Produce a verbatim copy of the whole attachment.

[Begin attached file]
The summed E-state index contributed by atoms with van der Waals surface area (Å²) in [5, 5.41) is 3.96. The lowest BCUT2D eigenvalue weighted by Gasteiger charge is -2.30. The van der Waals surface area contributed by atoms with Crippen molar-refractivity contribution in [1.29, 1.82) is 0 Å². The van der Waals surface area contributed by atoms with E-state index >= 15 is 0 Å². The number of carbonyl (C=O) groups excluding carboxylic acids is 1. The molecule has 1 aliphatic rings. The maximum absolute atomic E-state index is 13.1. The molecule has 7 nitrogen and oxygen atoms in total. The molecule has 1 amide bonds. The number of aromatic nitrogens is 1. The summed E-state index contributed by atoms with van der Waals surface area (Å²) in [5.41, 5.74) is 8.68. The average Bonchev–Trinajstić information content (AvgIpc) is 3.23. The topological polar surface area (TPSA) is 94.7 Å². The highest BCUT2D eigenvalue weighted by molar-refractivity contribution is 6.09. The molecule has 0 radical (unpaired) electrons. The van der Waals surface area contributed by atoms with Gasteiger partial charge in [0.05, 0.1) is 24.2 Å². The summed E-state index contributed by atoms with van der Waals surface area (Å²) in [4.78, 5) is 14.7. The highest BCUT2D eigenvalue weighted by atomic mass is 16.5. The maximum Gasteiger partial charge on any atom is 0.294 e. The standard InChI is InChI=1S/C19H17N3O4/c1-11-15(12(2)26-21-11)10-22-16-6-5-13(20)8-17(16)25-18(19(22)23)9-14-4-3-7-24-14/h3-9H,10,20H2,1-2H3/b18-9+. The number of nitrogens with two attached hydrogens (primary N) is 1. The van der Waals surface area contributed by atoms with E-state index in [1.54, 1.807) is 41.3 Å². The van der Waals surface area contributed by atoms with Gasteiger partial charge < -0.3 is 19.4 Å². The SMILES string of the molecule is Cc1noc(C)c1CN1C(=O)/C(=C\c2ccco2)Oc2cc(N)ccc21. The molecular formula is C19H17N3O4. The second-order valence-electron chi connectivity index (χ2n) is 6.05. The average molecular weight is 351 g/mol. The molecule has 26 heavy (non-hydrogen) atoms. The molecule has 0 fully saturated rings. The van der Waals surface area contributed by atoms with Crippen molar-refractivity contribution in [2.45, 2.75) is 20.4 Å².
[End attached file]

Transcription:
The summed E-state index contributed by atoms with van der Waals surface area (Å²) in [5, 5.41) is 3.96. The lowest BCUT2D eigenvalue weighted by Gasteiger charge is -2.30. The van der Waals surface area contributed by atoms with Crippen molar-refractivity contribution in [1.29, 1.82) is 0 Å². The van der Waals surface area contributed by atoms with E-state index >= 15 is 0 Å². The number of carbonyl (C=O) groups excluding carboxylic acids is 1. The molecule has 1 aliphatic rings. The maximum absolute atomic E-state index is 13.1. The molecule has 7 nitrogen and oxygen atoms in total. The molecule has 1 amide bonds. The number of aromatic nitrogens is 1. The summed E-state index contributed by atoms with van der Waals surface area (Å²) in [5.41, 5.74) is 8.68. The average Bonchev–Trinajstić information content (AvgIpc) is 3.23. The topological polar surface area (TPSA) is 94.7 Å². The highest BCUT2D eigenvalue weighted by molar-refractivity contribution is 6.09. The molecule has 0 radical (unpaired) electrons. The van der Waals surface area contributed by atoms with Gasteiger partial charge in [0.05, 0.1) is 24.2 Å². The summed E-state index contributed by atoms with van der Waals surface area (Å²) in [4.78, 5) is 14.7. The highest BCUT2D eigenvalue weighted by atomic mass is 16.5. The maximum Gasteiger partial charge on any atom is 0.294 e. The standard InChI is InChI=1S/C19H17N3O4/c1-11-15(12(2)26-21-11)10-22-16-6-5-13(20)8-17(16)25-18(19(22)23)9-14-4-3-7-24-14/h3-9H,10,20H2,1-2H3/b18-9+. The number of nitrogens with two attached hydrogens (primary N) is 1. The van der Waals surface area contributed by atoms with E-state index in [1.54, 1.807) is 41.3 Å². The van der Waals surface area contributed by atoms with Gasteiger partial charge < -0.3 is 19.4 Å². The SMILES string of the molecule is Cc1noc(C)c1CN1C(=O)/C(=C\c2ccco2)Oc2cc(N)ccc21. The molecular formula is C19H17N3O4. The second-order valence-electron chi connectivity index (χ2n) is 6.05. The average molecular weight is 351 g/mol. The molecule has 26 heavy (non-hydrogen) atoms. The molecule has 0 fully saturated rings. The van der Waals surface area contributed by atoms with Crippen molar-refractivity contribution in [2.45, 2.75) is 20.4 Å².